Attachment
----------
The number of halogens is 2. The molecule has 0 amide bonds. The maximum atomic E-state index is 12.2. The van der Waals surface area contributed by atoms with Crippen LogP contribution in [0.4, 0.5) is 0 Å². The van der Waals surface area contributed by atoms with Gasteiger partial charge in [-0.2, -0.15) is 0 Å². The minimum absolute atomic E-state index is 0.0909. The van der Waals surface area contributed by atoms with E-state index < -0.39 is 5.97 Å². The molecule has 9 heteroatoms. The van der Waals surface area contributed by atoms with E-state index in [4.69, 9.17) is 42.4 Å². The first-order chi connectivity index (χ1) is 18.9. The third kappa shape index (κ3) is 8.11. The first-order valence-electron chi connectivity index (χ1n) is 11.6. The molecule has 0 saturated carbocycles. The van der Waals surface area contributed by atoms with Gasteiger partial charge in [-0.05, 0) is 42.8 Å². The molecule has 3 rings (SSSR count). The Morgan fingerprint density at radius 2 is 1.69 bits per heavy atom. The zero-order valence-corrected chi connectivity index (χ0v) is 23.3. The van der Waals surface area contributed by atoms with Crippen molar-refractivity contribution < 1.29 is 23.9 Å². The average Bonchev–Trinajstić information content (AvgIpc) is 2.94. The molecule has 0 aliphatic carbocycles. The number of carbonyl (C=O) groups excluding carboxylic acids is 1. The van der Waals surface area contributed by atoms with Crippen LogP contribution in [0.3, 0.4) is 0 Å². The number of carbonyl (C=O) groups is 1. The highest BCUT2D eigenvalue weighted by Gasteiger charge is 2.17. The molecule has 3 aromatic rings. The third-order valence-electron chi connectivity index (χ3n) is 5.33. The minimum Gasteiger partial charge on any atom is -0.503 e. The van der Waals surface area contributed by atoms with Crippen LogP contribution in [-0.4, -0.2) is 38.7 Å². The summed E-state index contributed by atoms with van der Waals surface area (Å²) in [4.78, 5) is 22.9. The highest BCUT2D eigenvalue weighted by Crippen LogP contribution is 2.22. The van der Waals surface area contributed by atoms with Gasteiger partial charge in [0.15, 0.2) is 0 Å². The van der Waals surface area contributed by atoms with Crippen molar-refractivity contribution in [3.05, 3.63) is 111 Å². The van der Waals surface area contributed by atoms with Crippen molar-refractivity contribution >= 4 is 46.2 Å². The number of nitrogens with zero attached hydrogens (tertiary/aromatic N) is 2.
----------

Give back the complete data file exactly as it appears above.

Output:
The number of halogens is 2. The molecule has 0 amide bonds. The maximum atomic E-state index is 12.2. The van der Waals surface area contributed by atoms with Crippen LogP contribution in [0.4, 0.5) is 0 Å². The van der Waals surface area contributed by atoms with Gasteiger partial charge in [-0.2, -0.15) is 0 Å². The minimum absolute atomic E-state index is 0.0909. The van der Waals surface area contributed by atoms with E-state index < -0.39 is 5.97 Å². The molecule has 9 heteroatoms. The van der Waals surface area contributed by atoms with E-state index in [4.69, 9.17) is 42.4 Å². The first-order chi connectivity index (χ1) is 18.9. The third kappa shape index (κ3) is 8.11. The first-order valence-electron chi connectivity index (χ1n) is 11.6. The molecule has 0 saturated carbocycles. The van der Waals surface area contributed by atoms with Gasteiger partial charge in [-0.05, 0) is 42.8 Å². The molecule has 3 rings (SSSR count). The Morgan fingerprint density at radius 2 is 1.69 bits per heavy atom. The zero-order valence-corrected chi connectivity index (χ0v) is 23.3. The van der Waals surface area contributed by atoms with Crippen molar-refractivity contribution < 1.29 is 23.9 Å². The average Bonchev–Trinajstić information content (AvgIpc) is 2.94. The molecule has 0 aliphatic carbocycles. The number of carbonyl (C=O) groups excluding carboxylic acids is 1. The van der Waals surface area contributed by atoms with Crippen LogP contribution in [0.3, 0.4) is 0 Å². The number of carbonyl (C=O) groups is 1. The highest BCUT2D eigenvalue weighted by Gasteiger charge is 2.17. The molecule has 3 aromatic rings. The third-order valence-electron chi connectivity index (χ3n) is 5.33. The minimum Gasteiger partial charge on any atom is -0.503 e. The van der Waals surface area contributed by atoms with Crippen LogP contribution in [-0.4, -0.2) is 38.7 Å². The summed E-state index contributed by atoms with van der Waals surface area (Å²) in [4.78, 5) is 22.9. The highest BCUT2D eigenvalue weighted by Crippen LogP contribution is 2.22. The van der Waals surface area contributed by atoms with Gasteiger partial charge in [0.15, 0.2) is 0 Å². The van der Waals surface area contributed by atoms with Crippen molar-refractivity contribution in [3.05, 3.63) is 111 Å². The van der Waals surface area contributed by atoms with Crippen molar-refractivity contribution >= 4 is 46.2 Å². The number of nitrogens with zero attached hydrogens (tertiary/aromatic N) is 2.